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Karen Ostertag's blog

HIGHLAND GAMES

Do you dream of the misty Highlands of Scotland?  Is tartan a turn-on?  Do you long for a hero who's earthy, untamed, and perhaps a wee bit stubborn?  Have you ever wondered if it's true what Scots don't wear beneath their kilts?*  If your answer to any of these questions is "yes," it's time to prep your armchair for a literary visit to Scotland!

Why Scotland in August?  The Cowal Highland Gathering, known worldwide as the largest, grandest Highland Games in the world, kicks off today.  I suppose you could cook yourself a nice haggis or try your hand at caber tossing to commemorate the event (though for your own safety, don't try either of these at home), but for me, this is the perfect opportunity to talk about Scottish romances.

New Romance Fiction for August 2010

In paperback:

Lady Isabella's Scandalous Marriage by Jennifer Ashley (2, Highland Pleasures) H
Unchained by Sharon Ashwood (3, Dark Forgotten) C, S
Courtesan's Kiss by Mary Blayney (4, The Pennistans) H
My Way to Hell by Dakota Cassidy (2, Kiss and Hell) C, S
Daring a Duke by Claudia Dain (5, Courtesan) H
Chains of Ice by Christina Dodd (3, Chosen Ones) C, S
My Dangerous Duke by Gaelen Foley (2, Inferno Club) H
Reilly's Return by Tami Hoag (3, Rainbow Chasers) C
I Kissed an Earl by Julie Anne Long (4, Pennyroyal Green) H

New Speculative Fiction for August 2010

New to our shelves:

Masked by Lou Anders, ed. SF, CB
The Map of All Things by Kevin J. Anderson (2, Terra Incognita) F
Waking the Witch by Kelley Armstrong (11, Women of the Otherworld) H, R, M
The Bird of the River by Kage Baker (3, Anvil of the World) F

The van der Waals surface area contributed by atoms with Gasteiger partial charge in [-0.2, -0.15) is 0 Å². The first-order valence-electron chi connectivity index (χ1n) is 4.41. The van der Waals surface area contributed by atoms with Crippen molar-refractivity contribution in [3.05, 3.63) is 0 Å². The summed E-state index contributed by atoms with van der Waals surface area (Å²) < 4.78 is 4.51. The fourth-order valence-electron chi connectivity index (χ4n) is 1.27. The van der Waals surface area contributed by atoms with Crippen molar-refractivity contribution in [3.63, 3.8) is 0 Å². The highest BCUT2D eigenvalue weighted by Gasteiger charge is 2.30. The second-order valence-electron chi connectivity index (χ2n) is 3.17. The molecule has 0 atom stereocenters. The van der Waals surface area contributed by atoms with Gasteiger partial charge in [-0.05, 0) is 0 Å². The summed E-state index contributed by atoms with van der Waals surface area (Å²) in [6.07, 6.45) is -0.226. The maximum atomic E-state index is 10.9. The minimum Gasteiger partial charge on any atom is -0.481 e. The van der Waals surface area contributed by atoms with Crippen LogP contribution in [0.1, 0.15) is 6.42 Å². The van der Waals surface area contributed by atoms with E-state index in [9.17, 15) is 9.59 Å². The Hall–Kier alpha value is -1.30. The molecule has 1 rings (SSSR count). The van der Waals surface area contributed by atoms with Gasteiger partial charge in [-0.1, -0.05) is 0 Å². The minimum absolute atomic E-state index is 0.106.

Occultation by Laird Barron H
The Ambassador's Mission by Trudi Canavan (1, Traitor Spy trilogy) F, M
Naamah's Curse by Jacqueline Carey (2, Kushiel's Legacy: Quest) F, R
Digital Domains by Ellen Datlow, ed. SF (shelved at SF Digital)
Undead and Unfinished by MaryJanice Davidson (9, Queen Betsy) H, R
The Unit by Terry DeHart SF, A

The World Will Be Saved by Steam! (Steampunk, That Is)

Symphony in mahogany, brass and polished steelLast month I surveyed predictive fiction from the past.  This month, we're turning that concept upside-down with a look at contemporary SF set in a past that never quite was: the genre-bending category known as "steampunk."  Steampunk (the word is modelled after "cyberpunk") got its start in the 1980s, but its roots lie firmly in the Victorian era, harkening back to the scientific fiction and world-spanning adventure novels of the likes of Jules Verne, H. G. Wells, Sir Arthur Conan Doyle, and H. Rider Haggard (of Allan Quatermain fame). 

WEDDING JITTERS

I know what you're thinking: June is the classic month for weddings.  Why am I writing about them in July?

Well, marriages don't always go quite as scheduled.  The bride turns out to have been married before... and never quite got around to the divorce.  The groom gets cold feet and breaks it off at the last moment (by text message.  At the altar.).  A well-meaning mobster sends a far-too-sexy hit man to keep a protective eye on the bride.  The fiance fakes his own death to get out of marrying a bridezilla.  One's betrothed pretends to elope with a completely fictional lover the day after the engagement.  

Alright, perhaps these aren't the usual  reasons a wedding doesn't come off as planned, but they make for some very entertaining beach reads.  Be warned: for the would-be brides (and grooms) in these romances, there may not be a happily-ever-after in the offing... at least, not with the mates they expected!

New Romance Fiction for July 2010

In paperback:

Close Contact by Katherine Allred (2, Alien Affairs) SF